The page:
Film Diary: Breakfast at Tiffany’s (Blake Edwards, 1961)

Monday, 11 August 2008


Once there was a well-known model, a star of the roadside hoardings and the nocturnal fantasies of young men, who lived two floors up from us in Notting Hill. One warm evening as I sat out front having a cigarette, she came down to dump a pizza box in the bin, dressed casually and without makeup. In her natural state she was pretty enough, though more so than many others, but what struck me at that moment was just how brittle she seemed; so lonely and vulnerable underneath the glitz.

And so it is with Holly Golightly, the central character of Truman Capote’s novel, and the somewhat toned down (for understandable reasons) film of it. In the novel Holly is a prostitute. There’s no direct suggestion of that in the film but then a tart is a tart even when dressed up as a high-class escort, and we know that tarts have hearts by convention. Holly flits through her Warholian demi-monde with insouciance whether partying or carrying messages to a mobster in Sing Sing, in little black dress with iconic cigarette holder or draped in a bedsheet. But scratch the surface and there’s a different Holly. Behind the psychotic gold-digger there’s the country girl yearning for a rural Texan home, lost and lonely in the big bad city. This is the Holly that finds her counterpart in Paul, gigolo and washed-up writer, and if only she could see there’s more of a future for her there than in any number of ageing billionaires, well that’s the play.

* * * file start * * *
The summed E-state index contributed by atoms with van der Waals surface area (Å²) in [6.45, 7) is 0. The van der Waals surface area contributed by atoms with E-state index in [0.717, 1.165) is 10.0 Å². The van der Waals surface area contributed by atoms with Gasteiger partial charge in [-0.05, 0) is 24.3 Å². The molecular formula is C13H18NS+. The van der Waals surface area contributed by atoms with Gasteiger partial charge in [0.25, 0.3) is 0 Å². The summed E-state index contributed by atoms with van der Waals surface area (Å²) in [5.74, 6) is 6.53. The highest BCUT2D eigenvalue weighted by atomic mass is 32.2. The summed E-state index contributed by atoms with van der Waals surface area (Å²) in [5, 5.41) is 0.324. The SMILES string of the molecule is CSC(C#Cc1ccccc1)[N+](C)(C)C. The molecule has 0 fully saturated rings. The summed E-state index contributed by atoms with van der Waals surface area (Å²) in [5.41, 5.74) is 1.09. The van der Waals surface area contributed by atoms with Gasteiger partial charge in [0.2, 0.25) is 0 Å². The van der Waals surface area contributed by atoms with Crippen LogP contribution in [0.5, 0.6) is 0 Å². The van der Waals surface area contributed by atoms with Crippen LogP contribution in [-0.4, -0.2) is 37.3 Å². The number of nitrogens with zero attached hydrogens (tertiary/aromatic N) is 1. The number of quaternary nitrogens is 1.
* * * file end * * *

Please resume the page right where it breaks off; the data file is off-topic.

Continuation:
I think we all see a bit of Holly Golightly in ourselves if we’re honest. If only we could look as good with it as Audrey Hepburn does. She not only looks gorgeous, she conveys that little girl lost feeling so well, alongside the quiet perceptiveness that only others can see. I can’t imagine this with Marilyn Monroe in the lead, as originally planned. Oh, and Audrey sings Moon River like a dream. Many better singers have taken on the song and failed to rise to the origional.

As an affectionate and often bitterly funny portrait of Manhattan it prefigures Woody Allen, and particularly Annie Hall, to a very satisfying degree (Diane Keaton, I think, would be a pretty good Holly). But if I could award a special all-time Oscar for Breakfast at Tiffany’s it would surely be to the ‘unnamed’ ginger cat, Cat (which is a name isn’t it? As in Cat Ballou?), for best ever supporting role by a cat. Narrowly pipping the cat in The Third Man I think.

Breakfast at Tiffany’s is one of the select band of films that can be guaranteed to wrench a tear or two from my eyes at the end.


One Response to “Film Diary: Breakfast at Tiffany’s (Blake Edwards, 1961)”

  1. Diane/tvor Says:

    I think Diane Keaton’s Holly would be more brittle, like the Holly in the book. She’s always done brittle quite well, bordering on neurotic in her later roles. It’s a marvellous film though. I must watch it again, too.

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